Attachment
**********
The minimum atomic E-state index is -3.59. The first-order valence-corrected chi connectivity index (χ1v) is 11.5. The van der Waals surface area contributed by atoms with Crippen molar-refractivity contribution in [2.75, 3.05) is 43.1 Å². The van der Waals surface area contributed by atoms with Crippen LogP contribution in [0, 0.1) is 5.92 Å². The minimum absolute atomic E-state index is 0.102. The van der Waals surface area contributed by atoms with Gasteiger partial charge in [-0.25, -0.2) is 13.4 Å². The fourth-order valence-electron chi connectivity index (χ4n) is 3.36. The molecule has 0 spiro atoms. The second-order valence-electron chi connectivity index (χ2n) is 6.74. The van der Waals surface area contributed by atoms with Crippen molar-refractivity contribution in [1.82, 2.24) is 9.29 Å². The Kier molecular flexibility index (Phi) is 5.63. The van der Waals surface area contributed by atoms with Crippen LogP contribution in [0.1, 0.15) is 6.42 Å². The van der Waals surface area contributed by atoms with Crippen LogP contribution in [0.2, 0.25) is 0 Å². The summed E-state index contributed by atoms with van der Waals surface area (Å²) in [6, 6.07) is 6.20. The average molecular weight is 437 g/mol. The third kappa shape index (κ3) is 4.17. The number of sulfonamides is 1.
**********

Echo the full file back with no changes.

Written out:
The minimum atomic E-state index is -3.59. The first-order valence-corrected chi connectivity index (χ1v) is 11.5. The van der Waals surface area contributed by atoms with Crippen molar-refractivity contribution in [2.75, 3.05) is 43.1 Å². The van der Waals surface area contributed by atoms with Crippen LogP contribution in [0, 0.1) is 5.92 Å². The minimum absolute atomic E-state index is 0.102. The van der Waals surface area contributed by atoms with Gasteiger partial charge in [-0.25, -0.2) is 13.4 Å². The fourth-order valence-electron chi connectivity index (χ4n) is 3.36. The molecule has 0 spiro atoms. The second-order valence-electron chi connectivity index (χ2n) is 6.74. The van der Waals surface area contributed by atoms with Crippen molar-refractivity contribution in [1.82, 2.24) is 9.29 Å². The Kier molecular flexibility index (Phi) is 5.63. The van der Waals surface area contributed by atoms with Crippen LogP contribution in [0.1, 0.15) is 6.42 Å². The van der Waals surface area contributed by atoms with Crippen LogP contribution in [0.2, 0.25) is 0 Å². The summed E-state index contributed by atoms with van der Waals surface area (Å²) in [6, 6.07) is 6.20. The average molecular weight is 437 g/mol. The third kappa shape index (κ3) is 4.17. The number of sulfonamides is 1.